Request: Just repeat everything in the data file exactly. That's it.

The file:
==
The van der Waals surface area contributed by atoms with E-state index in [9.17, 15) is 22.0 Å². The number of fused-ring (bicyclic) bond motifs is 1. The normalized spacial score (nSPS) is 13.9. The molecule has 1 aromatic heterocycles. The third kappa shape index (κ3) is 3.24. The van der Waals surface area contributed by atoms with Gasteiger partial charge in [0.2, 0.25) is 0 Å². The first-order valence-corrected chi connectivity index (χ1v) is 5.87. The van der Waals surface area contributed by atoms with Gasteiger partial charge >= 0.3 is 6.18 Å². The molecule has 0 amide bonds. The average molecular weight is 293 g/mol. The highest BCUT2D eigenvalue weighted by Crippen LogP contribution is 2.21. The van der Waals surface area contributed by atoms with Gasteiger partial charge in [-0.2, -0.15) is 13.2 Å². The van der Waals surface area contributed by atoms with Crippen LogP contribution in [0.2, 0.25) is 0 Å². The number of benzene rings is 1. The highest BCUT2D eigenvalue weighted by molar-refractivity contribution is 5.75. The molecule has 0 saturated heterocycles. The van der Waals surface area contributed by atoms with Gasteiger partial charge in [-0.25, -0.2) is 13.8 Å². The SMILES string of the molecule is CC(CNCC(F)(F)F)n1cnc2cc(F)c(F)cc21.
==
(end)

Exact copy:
The van der Waals surface area contributed by atoms with E-state index in [9.17, 15) is 22.0 Å². The number of fused-ring (bicyclic) bond motifs is 1. The normalized spacial score (nSPS) is 13.9. The molecule has 1 aromatic heterocycles. The third kappa shape index (κ3) is 3.24. The van der Waals surface area contributed by atoms with Gasteiger partial charge in [0.2, 0.25) is 0 Å². The first-order valence-corrected chi connectivity index (χ1v) is 5.87. The van der Waals surface area contributed by atoms with Gasteiger partial charge >= 0.3 is 6.18 Å². The molecule has 0 amide bonds. The average molecular weight is 293 g/mol. The highest BCUT2D eigenvalue weighted by Crippen LogP contribution is 2.21. The van der Waals surface area contributed by atoms with Gasteiger partial charge in [-0.2, -0.15) is 13.2 Å². The van der Waals surface area contributed by atoms with Crippen LogP contribution in [0.2, 0.25) is 0 Å². The number of benzene rings is 1. The highest BCUT2D eigenvalue weighted by molar-refractivity contribution is 5.75. The molecule has 0 saturated heterocycles. The van der Waals surface area contributed by atoms with Gasteiger partial charge in [-0.25, -0.2) is 13.8 Å². The SMILES string of the molecule is CC(CNCC(F)(F)F)n1cnc2cc(F)c(F)cc21.